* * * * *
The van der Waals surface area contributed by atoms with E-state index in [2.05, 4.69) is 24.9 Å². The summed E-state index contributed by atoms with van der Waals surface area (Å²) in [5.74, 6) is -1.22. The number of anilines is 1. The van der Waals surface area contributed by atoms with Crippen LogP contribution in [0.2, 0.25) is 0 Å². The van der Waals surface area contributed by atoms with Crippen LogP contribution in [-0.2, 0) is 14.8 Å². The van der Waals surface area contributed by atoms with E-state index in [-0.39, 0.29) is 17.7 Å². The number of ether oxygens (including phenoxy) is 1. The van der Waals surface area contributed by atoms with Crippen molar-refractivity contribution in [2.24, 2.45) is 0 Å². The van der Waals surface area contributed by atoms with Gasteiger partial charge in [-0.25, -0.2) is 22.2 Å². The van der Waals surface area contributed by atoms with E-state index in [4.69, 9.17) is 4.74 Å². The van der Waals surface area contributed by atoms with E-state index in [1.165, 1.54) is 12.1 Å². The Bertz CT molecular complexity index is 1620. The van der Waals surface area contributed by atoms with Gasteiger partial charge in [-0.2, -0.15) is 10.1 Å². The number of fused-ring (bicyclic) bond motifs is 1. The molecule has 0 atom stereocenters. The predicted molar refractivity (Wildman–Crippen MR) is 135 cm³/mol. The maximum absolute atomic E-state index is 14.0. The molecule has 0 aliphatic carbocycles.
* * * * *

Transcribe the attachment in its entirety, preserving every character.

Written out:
The van der Waals surface area contributed by atoms with E-state index in [2.05, 4.69) is 24.9 Å². The summed E-state index contributed by atoms with van der Waals surface area (Å²) in [5.74, 6) is -1.22. The number of anilines is 1. The van der Waals surface area contributed by atoms with Crippen LogP contribution in [0.2, 0.25) is 0 Å². The van der Waals surface area contributed by atoms with Crippen LogP contribution in [-0.2, 0) is 14.8 Å². The van der Waals surface area contributed by atoms with E-state index in [-0.39, 0.29) is 17.7 Å². The number of ether oxygens (including phenoxy) is 1. The van der Waals surface area contributed by atoms with Crippen molar-refractivity contribution in [2.24, 2.45) is 0 Å². The van der Waals surface area contributed by atoms with Gasteiger partial charge in [-0.25, -0.2) is 22.2 Å². The van der Waals surface area contributed by atoms with E-state index in [4.69, 9.17) is 4.74 Å². The van der Waals surface area contributed by atoms with E-state index in [1.165, 1.54) is 12.1 Å². The Bertz CT molecular complexity index is 1620. The van der Waals surface area contributed by atoms with Gasteiger partial charge in [-0.2, -0.15) is 10.1 Å². The number of fused-ring (bicyclic) bond motifs is 1. The molecule has 0 atom stereocenters. The predicted molar refractivity (Wildman–Crippen MR) is 135 cm³/mol. The maximum absolute atomic E-state index is 14.0. The molecule has 0 aliphatic carbocycles.